BY KYLE BRENNAN
At only 18 years old, Rob Brennan, the fourth child of 10, had an idea that their family’s Thanksgiving could be more fun than simply eating turkey at the dinner table. A competitive family by nature, Rob was the born leader of all things sports related.
On Nov. 27, 1969, Rob formed a game of two-hand touch football at a local high school field in Great Neck for his nine brothers and sisters. Somehow, Rob had the foresight that this game would morph into something bigger and bigger for years to come and christened it the “Brennan Thanksgiving Bowl.”
In 1972, a permanent location for the Thanksgiving Bowl was established. Rob’s sister Mary and her husband Roger had purchased an acre and a half of water-front property in Sag Harbor, New York. They had unknowingly just secured a family football sanctuary.
Through the late 90’s, Rob and his siblings Mary, Bill, Tom, Sue, Terry, Grace, Joe, Dick and Dan bred and trained child athletes of their own. In total, they produced 23 grandchildren — 14 boys and nine girls. By 2005, the family had grown so big, the game had to be expanded from two teams to four.
How the game is organized each year is a story in itself. Three weeks prior to kick-off, Rob would send out a family-wide email, notifying the family of the incoming weather patterns. A meteorology hobbyist, Rob moonlighted in identifying weather patterns of the Shelter Island Sound. He would provide the captains with a list of eligible players for the draft — former MVPs, retirees, newcomer in-laws or a surprise guest visitor from overseas.
The rules are virtually the same each year, but nonetheless they are argued and debated over endlessly. There have been infamous tiffs and injuries in the legacy of Thanksgiving Bowl: concussions, broken hands, fractured ankles and damaged egos. Players and fans chastise refs for their botched calls, biases or clear negligence.
The game is two-hand touch, but the competitiveness enraptures family into foes. The sole focus becomes crossing that ball over the end zone lines; other family members are just in the way. After the games all sides shake hands, rib each other over contested plays, and get consoling back-pats from their mothers and fathers. At dinner, Rob Brennan would convene to hand the treasured MVP trophy to the game’s best player.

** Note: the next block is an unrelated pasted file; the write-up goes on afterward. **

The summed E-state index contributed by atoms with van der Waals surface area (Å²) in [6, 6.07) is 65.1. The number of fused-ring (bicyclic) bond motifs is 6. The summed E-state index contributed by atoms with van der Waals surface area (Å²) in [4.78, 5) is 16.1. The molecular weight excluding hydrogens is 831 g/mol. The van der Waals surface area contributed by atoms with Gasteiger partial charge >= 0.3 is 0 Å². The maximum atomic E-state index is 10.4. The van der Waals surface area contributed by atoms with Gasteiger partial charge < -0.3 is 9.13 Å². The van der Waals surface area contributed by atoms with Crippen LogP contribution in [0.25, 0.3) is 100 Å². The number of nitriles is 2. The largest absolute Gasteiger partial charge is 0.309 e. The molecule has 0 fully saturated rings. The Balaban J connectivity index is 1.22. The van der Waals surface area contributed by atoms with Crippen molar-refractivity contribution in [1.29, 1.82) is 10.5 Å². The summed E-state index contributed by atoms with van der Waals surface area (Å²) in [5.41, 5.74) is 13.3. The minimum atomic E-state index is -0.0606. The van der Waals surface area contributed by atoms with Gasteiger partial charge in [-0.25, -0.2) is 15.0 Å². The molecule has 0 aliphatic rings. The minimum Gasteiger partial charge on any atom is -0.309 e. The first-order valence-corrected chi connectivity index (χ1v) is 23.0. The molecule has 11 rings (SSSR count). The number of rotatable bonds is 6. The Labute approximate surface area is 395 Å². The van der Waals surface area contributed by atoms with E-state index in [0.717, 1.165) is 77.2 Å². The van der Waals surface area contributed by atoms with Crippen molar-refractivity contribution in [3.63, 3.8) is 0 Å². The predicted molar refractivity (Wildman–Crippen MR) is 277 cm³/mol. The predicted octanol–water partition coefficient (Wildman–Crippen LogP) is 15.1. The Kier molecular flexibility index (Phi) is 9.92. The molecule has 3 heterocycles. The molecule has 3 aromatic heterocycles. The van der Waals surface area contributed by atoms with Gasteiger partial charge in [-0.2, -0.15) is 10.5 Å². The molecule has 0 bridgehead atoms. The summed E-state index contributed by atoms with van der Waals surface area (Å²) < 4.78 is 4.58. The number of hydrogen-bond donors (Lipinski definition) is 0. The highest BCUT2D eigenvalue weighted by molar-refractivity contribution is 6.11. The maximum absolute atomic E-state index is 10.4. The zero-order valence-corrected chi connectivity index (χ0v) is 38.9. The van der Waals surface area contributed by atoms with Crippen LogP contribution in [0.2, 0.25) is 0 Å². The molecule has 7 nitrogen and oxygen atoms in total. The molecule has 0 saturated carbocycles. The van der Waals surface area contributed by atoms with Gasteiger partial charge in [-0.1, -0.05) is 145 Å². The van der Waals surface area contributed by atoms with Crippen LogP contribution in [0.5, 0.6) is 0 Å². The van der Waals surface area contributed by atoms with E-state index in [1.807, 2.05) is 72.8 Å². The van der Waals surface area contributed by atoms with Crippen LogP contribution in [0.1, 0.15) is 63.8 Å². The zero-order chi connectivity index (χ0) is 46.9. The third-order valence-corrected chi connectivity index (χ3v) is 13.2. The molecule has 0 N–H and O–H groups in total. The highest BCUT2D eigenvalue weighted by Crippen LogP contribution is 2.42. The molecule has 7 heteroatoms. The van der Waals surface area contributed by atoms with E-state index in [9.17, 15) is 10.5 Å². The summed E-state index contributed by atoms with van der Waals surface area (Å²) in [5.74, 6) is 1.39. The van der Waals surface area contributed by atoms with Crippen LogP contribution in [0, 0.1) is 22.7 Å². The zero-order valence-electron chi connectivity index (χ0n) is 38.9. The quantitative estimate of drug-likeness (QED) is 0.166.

Rob Brennan passed away this year at just 68 years old. To the day of his death, he ran at least three miles every single day. The hunger for sport and sweat never died, nor did his zest for life and family competition.
Due to the pandemic, we were not able to gather as a family to mourn, or more likely to celebrate, his contributions to our lives. Rob was the embodiment of the Brennan competitive spirit, and he likely contributed to the all-too-common cheering, crying and arguing that occurs in every Brennan sports event.
A left-handed delivery resembling Steve Young, Rob was the quarterback for more than 30 years. He instructed everyone on the rules, etiquette and trick plays of two-hand touch football, from his little brothers and sisters, to his own two sons Michael and Matthew. Rob was a leader; a born teacher and instructor of sport. He could have been running the show for a big organization like the NFL or MLB, but instead he poured his efforts every year into one game for his own family, showing up early to paint the lines of the field, making T-shirt jerseys, hats, trophies, plaques and all forms of memorabilia without ever asking for a dime or recognition.
Weeks prior to his passing in April, Rob became a grandfather to a baby girl, Chloe. There’s no doubt Chloe will be spoiled over in all our family traditions and maybe one day hoist the inaugural Rob Brennan Thanksgiving Bowl MVP trophy. She will get to hear stories about her grandfather. How every Thanksgiving morning, there he was, painting lines on the field with a big smile before anyone arrived. His blue Toyota Prius, driven right up onto the middle of the field, with boxes of T-shirts for each player to grab as they arrived. Rob’s vision for the importance of family has carried on for five decades and will continue for many more.